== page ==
In our Staging Race and Diversity in Shakespearean Theatre workshop on Monday, a small, racially diverse company of actors performed scenes from Titus Andronicus, Richard II and Macbeth in the candlelit Sam Wanamaker Playhouse.
Each scene was presented multiple times with actors swapping parts and instructions to change the staging given by facilitators Dr Farah Karim-Cooper (Head of Higher Education and Research, Shakespeare’s Globe) and Dr Erika Lin (The
Graduate Center, City University of New York) with Will Tosh.
The discussion, led by symposium panellists Professor Kim F. Hall, Arthur L.Little and Professor Ayanna Thompson opened up questions on how the staging, language and cultural conditioning disadvantaged the actors of colour performing Shakespeare on stage, and in particular, in the candlelit Sam Wanamaker Playhouse.
Some of the main points of the evening were captured by audience member Dr Ambereen Dadabhoy. You can read her tweets here.
How we stage race, how race is staged, how we cast, comission, and stage actors of colour is an ongoing conversation both on and off stage and one that we encourage you to join. Tweet your thoughts using #ShakespeareAndRace.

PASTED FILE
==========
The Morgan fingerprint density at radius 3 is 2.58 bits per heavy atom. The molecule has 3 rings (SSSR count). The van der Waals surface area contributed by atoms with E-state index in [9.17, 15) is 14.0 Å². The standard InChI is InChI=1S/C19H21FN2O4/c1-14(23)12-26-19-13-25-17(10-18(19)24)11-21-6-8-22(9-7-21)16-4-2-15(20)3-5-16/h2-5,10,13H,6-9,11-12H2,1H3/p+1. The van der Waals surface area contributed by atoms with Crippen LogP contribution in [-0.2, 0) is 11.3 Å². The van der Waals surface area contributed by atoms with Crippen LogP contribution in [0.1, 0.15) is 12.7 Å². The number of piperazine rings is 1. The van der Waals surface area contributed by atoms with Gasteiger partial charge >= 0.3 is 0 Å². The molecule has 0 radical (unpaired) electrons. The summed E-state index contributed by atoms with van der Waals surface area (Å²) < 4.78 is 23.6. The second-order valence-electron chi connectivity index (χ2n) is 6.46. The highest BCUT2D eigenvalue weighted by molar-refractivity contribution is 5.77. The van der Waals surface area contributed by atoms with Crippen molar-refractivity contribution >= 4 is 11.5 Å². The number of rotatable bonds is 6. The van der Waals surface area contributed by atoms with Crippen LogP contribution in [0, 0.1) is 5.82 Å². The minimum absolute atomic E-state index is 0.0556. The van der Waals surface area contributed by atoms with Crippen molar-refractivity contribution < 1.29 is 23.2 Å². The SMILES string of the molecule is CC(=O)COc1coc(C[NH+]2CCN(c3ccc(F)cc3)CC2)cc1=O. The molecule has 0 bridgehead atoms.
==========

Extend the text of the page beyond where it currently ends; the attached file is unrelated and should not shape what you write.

Shakespeare & Race, 11-18 August, is a festival of events dedicated to the topic of Shakespeare and Race, which includes performances, workshops, public lectures, panels and an international conference. Curated to draw attention to and provide a platform for scholars, practitioners and educators of colour in the teaching, study and performance of Shakespeare, this festival will highlight the importance of race to the consideration of Shakespeare not only in his time, but more urgently, in our own.
Staging Race and Diversity in Shakespearean Theatre was part of our ongoing Research in Action series.
Photography: Pete Le May